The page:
Cybertheft: Are South Africans sufficiently protected by legislation?

Cybertheft

Are South Africans sufficiently protected by legislation?

It is a little known fact that only 28 countries in the world have a cyber security policy in place. South Africa is one of them, but its policy is heavily criticised.

Prof Basie von Solms, director of the Centre for Cyber Security at the University of Johannesburg, says a single point of contact is needed for cyber security in the South African government. “The African Union convention shows South Africa is far behind as far as cyber security is concerned. Government and private sector must work together to cyber secure South Africa.”

Is it all doom and gloom?

There are those that believe that we can win. Hacktavist-turned-security-expert and Gigaom Research analyst, as well as recent TED Talk speaker, Keren Elazari, says the answer lies in decentralising the current systems.

“When it comes to the global financial ecosystem we are at a massive shift point, moving from traditional 20th century finance that is centralised to a new financial world with micro payments, digital payments, digital wallets, crypto currencies and other forms of payments.”

Ms Elazari is convinced that as this change occurs it will empower small companies and individuals to have a bigger say in their own cyber security.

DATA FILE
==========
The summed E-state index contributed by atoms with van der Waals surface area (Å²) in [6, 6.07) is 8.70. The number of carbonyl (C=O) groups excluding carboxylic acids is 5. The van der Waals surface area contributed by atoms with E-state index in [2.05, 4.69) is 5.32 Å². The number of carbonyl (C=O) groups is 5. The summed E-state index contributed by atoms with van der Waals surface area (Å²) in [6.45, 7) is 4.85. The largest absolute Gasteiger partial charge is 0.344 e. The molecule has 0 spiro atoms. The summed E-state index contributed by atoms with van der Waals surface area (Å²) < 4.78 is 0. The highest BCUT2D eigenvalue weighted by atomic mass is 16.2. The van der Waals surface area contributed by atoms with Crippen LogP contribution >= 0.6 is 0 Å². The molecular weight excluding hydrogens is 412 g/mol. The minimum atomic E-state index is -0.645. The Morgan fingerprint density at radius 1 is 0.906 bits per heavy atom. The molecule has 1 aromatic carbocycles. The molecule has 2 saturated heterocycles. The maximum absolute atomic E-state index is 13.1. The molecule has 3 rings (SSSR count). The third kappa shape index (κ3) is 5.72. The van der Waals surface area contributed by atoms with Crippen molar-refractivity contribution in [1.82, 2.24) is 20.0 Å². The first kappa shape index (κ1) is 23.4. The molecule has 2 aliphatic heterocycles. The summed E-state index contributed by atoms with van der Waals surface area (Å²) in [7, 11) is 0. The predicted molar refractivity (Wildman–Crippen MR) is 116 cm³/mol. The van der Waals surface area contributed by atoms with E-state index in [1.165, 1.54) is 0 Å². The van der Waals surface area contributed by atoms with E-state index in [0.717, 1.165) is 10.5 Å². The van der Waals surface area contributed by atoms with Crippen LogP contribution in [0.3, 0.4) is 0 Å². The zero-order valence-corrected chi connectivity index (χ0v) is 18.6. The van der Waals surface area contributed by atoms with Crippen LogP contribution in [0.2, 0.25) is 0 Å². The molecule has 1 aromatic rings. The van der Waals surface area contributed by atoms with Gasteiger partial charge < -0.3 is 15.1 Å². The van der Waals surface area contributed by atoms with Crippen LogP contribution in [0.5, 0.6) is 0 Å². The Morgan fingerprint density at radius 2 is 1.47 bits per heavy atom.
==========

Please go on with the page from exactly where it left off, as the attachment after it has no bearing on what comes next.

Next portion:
Mustapha Zaouini, CEO of payments company PayU, explains that as payment ecosystems develop, the threat of attack from unsuspecting sources such as third parties will increase.

“It is going to get very complicated for the ordinary business to keep track of all the innovation to thwart cybercrime. So it is vital that basic security measure are in place and that online companies keep things as simple as possible. We have seen this among our small- to medium-sized merchants. The more aware you are of the risks, the more secure your online assets will be. Vigilance is key.”

According to Mr van Solms, small businesses are reported to be the largest growth area for cyber attacks, adding 31% of all attacks targeted small businesses, as they are less prepared to handle cyber risks. Another reason to use providers who are credible.

“Our payment systems are secure in South Africa, however, security is a culture that needs to be integrated into our daily lives. This applies to small and large companies as well as individuals and starts with password management,” says Mr Zaouini.

This year’s Security Summit highlighted that while tenacious attackers and equally dedicated IT security companies compete for the latest technological dominance, all we can do is play our part with common sense when it comes to privacy and online security.

Click here to view the ACCA report on cyber-theft.

(Source: http://bit.ly/1MjPdu3)

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